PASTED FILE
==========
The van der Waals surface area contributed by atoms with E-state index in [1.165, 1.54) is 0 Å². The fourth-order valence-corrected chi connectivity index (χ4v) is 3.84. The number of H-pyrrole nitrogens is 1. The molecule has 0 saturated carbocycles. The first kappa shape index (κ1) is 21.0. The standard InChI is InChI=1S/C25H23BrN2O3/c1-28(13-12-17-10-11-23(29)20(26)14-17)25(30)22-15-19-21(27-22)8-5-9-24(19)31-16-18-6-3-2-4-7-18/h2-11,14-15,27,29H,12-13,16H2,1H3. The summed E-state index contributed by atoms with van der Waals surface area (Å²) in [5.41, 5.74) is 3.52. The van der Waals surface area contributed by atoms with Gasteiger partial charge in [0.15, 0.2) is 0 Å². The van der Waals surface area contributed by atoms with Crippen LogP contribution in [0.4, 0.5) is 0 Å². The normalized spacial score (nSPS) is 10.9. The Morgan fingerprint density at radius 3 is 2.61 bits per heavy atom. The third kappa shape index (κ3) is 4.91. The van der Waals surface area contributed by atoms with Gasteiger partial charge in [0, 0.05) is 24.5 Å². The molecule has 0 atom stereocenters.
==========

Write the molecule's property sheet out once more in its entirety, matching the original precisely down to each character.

The van der Waals surface area contributed by atoms with E-state index in [1.165, 1.54) is 0 Å². The fourth-order valence-corrected chi connectivity index (χ4v) is 3.84. The number of H-pyrrole nitrogens is 1. The molecule has 0 saturated carbocycles. The first kappa shape index (κ1) is 21.0. The standard InChI is InChI=1S/C25H23BrN2O3/c1-28(13-12-17-10-11-23(29)20(26)14-17)25(30)22-15-19-21(27-22)8-5-9-24(19)31-16-18-6-3-2-4-7-18/h2-11,14-15,27,29H,12-13,16H2,1H3. The summed E-state index contributed by atoms with van der Waals surface area (Å²) in [5.41, 5.74) is 3.52. The van der Waals surface area contributed by atoms with Gasteiger partial charge in [0.15, 0.2) is 0 Å². The van der Waals surface area contributed by atoms with Crippen LogP contribution in [0.4, 0.5) is 0 Å². The normalized spacial score (nSPS) is 10.9. The Morgan fingerprint density at radius 3 is 2.61 bits per heavy atom. The third kappa shape index (κ3) is 4.91. The van der Waals surface area contributed by atoms with Gasteiger partial charge in [0, 0.05) is 24.5 Å². The molecule has 0 atom stereocenters.